The State of the Union and American Civil Discourse

Published: Feb 15, 2023  |  

Assistant Professor at the Yale Child Study Center

If President Biden were a teacher and hecklers during the State of the Union were students in his classroom, he would have been calling for the school psychologists or counselors to come to observe and support. If these students were Black, he would have called the school resource officer. And if the students had disabilities, he would have called the principal to suspend them.  

No matter what the scenario, I assure you that the disruptive students most certainly would not have been excused for being “passionate.”   

In the educational sphere, such disruptive behaviors—often referred to as externalizing behaviors—are generally understood as attention-seeking behaviors that might also indicate difficulties with compliance in social settings, hyperactivity or impulsivity, antisocial behaviors, and bullying, aggressive or violent actions. There are decades of academic research linking these behaviors in students with underperformance, school failure, skipping class, dropping out of school, risk-taking, physical violence, and involvement in the juvenile justice system.     

Watching the State of the Union that Tuesday night, I couldn’t help but wonder what this display is foreshadowing for our nation’s political leaders.  

To be sure this is certainly not the first time externalizing behaviors have been on display during a state of the union address. Perhaps you remember when former Speaker of the House Nancy Pelosi tore up Donald Trump’s speech at the end of his 2020 address. Or a decade earlier, when representative Joe Wilson accused President Obama of being a liar during his address.   

These disruptive actions are on the rise in our nation’s classrooms, boardrooms, and courtrooms—and so is our excusing of them. It’s everywhere you look: homophobic slurs by billionaires, destructive actions by athletes, aggressive outbursts by celebrities.  

To be clear, there are many ways to demonstrate your passion that are respectful and mutually beneficial to your interests and that of your community. If you’re interested in developing the skills for civil discourse, agreeing to disagree, and respectful interactions with others, take a look at social and emotional learning, or SEL—programs that teach students active listening, perspective-taking, and problem-solving. In fact, a landmark new study found robust evidence of the effectiveness of SEL in reducing student externalizing behaviors.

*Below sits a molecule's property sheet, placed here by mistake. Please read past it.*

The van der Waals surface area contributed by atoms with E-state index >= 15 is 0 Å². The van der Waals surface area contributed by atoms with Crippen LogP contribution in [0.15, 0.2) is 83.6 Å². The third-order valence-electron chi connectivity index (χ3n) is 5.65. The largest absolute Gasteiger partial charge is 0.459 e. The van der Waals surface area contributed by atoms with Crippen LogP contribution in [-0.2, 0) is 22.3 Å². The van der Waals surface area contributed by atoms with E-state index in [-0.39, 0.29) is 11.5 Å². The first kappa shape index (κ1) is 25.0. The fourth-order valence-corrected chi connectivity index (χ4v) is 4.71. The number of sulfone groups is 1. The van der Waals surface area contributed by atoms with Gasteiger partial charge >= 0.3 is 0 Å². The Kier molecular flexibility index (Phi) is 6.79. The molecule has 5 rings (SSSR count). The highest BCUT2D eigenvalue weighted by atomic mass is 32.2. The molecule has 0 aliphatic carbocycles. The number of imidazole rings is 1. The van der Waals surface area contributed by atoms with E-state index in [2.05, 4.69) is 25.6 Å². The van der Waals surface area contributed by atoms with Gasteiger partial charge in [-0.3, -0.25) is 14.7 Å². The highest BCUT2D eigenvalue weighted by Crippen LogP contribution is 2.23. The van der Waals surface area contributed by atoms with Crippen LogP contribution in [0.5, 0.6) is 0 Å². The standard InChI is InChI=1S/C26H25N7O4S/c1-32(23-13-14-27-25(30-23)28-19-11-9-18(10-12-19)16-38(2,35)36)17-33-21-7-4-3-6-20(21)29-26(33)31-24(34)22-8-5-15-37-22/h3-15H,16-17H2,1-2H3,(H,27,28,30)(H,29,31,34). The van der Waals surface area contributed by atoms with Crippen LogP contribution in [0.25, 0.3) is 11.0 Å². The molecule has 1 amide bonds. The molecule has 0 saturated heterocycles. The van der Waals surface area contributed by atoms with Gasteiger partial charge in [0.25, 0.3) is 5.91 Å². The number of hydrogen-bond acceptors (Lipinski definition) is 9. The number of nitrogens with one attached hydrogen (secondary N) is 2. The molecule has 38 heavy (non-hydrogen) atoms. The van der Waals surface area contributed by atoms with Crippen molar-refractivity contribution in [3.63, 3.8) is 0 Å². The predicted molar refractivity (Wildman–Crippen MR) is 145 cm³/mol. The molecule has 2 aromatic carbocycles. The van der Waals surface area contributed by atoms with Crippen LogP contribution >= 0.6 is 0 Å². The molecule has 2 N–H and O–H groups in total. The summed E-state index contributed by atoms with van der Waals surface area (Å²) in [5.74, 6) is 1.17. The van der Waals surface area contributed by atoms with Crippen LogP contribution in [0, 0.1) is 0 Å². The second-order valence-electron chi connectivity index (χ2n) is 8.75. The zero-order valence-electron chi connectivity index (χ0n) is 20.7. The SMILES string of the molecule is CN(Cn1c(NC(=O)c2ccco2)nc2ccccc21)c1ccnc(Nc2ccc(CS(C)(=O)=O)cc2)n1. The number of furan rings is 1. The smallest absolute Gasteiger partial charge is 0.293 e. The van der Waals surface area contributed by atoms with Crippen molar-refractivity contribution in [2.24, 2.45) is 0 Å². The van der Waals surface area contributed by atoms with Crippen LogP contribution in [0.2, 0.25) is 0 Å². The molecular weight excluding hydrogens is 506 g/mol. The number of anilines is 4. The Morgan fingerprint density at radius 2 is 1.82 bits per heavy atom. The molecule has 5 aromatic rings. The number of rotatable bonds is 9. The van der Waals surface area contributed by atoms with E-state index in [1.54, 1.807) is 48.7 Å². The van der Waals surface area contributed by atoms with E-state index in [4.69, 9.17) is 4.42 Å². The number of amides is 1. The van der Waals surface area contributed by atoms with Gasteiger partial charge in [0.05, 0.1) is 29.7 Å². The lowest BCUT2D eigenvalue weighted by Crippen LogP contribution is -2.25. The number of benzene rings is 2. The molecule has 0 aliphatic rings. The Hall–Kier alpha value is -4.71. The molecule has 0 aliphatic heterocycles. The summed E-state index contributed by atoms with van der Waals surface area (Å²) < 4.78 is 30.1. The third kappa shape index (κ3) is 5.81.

Ironically, the same people who are afraid of what our nation’s youth are learning in school are seemingly unafraid of what our kids are learning from their modeling. I can imagine the questions I will get after my fourth grader sees this behavior while watching his news brief in class. “Why were they booing, mommy? Why were they being so rude? How come they are allowed to make faces and give the thumbs down?”  

How different would the State of the Union be if politicians harnessed the skills and strategies of SEL instead of banning them? 

Here are three SEL skills that would inform the national discourse:    

Self-Awareness is a hallmark of SEL, which includes recognizing your emotions and that all your emotions are information. When we identify how we feel and why we feel that way, we make better decisions.  

Social Awareness is the development of perspective-taking, empathy, and the recognition of our similarities and differences.   

These skills support Responsible Decision Making, the ability to make constructive choices, accounting for multiple perspectives and realistic evaluations of consequences, and promoting the safety and well-being of ourselves and others.

To be clear, while there is no right way to feel, there are unhelpful ways to act on your feelings. With increased self- and social awareness, we have an opportunity to make responsible decisions that restore our collective humanity and commitments to each other. 

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